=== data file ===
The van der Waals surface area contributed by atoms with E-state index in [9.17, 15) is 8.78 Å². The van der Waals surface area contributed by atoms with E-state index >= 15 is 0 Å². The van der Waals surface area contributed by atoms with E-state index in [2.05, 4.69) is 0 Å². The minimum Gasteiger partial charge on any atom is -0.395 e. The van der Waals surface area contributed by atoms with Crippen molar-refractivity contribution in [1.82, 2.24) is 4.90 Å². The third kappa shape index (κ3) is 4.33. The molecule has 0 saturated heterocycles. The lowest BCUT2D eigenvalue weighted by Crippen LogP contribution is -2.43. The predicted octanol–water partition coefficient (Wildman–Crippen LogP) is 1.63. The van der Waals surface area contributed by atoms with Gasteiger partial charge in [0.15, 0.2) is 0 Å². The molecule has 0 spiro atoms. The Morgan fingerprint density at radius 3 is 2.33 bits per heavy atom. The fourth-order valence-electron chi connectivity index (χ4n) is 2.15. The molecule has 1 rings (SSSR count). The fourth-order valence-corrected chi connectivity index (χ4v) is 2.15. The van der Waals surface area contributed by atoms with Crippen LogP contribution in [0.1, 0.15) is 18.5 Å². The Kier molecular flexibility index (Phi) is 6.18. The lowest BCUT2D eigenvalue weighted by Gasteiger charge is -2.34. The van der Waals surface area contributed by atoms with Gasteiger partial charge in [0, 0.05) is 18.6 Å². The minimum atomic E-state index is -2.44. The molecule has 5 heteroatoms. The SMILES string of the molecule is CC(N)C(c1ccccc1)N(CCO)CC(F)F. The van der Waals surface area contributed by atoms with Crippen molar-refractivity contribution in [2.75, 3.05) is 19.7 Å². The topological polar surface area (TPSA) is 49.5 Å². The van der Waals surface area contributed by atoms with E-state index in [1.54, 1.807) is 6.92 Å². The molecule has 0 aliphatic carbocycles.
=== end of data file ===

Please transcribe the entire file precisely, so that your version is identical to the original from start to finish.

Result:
The van der Waals surface area contributed by atoms with E-state index in [9.17, 15) is 8.78 Å². The van der Waals surface area contributed by atoms with E-state index >= 15 is 0 Å². The van der Waals surface area contributed by atoms with E-state index in [2.05, 4.69) is 0 Å². The minimum Gasteiger partial charge on any atom is -0.395 e. The van der Waals surface area contributed by atoms with Crippen molar-refractivity contribution in [1.82, 2.24) is 4.90 Å². The third kappa shape index (κ3) is 4.33. The molecule has 0 saturated heterocycles. The lowest BCUT2D eigenvalue weighted by Crippen LogP contribution is -2.43. The predicted octanol–water partition coefficient (Wildman–Crippen LogP) is 1.63. The van der Waals surface area contributed by atoms with Gasteiger partial charge in [0.15, 0.2) is 0 Å². The molecule has 0 spiro atoms. The Morgan fingerprint density at radius 3 is 2.33 bits per heavy atom. The fourth-order valence-electron chi connectivity index (χ4n) is 2.15. The molecule has 1 rings (SSSR count). The fourth-order valence-corrected chi connectivity index (χ4v) is 2.15. The van der Waals surface area contributed by atoms with Crippen LogP contribution in [0.1, 0.15) is 18.5 Å². The Kier molecular flexibility index (Phi) is 6.18. The lowest BCUT2D eigenvalue weighted by Gasteiger charge is -2.34. The van der Waals surface area contributed by atoms with Gasteiger partial charge in [0, 0.05) is 18.6 Å². The minimum atomic E-state index is -2.44. The molecule has 5 heteroatoms. The SMILES string of the molecule is CC(N)C(c1ccccc1)N(CCO)CC(F)F. The van der Waals surface area contributed by atoms with Crippen molar-refractivity contribution in [2.75, 3.05) is 19.7 Å². The topological polar surface area (TPSA) is 49.5 Å². The van der Waals surface area contributed by atoms with E-state index in [1.54, 1.807) is 6.92 Å². The molecule has 0 aliphatic carbocycles.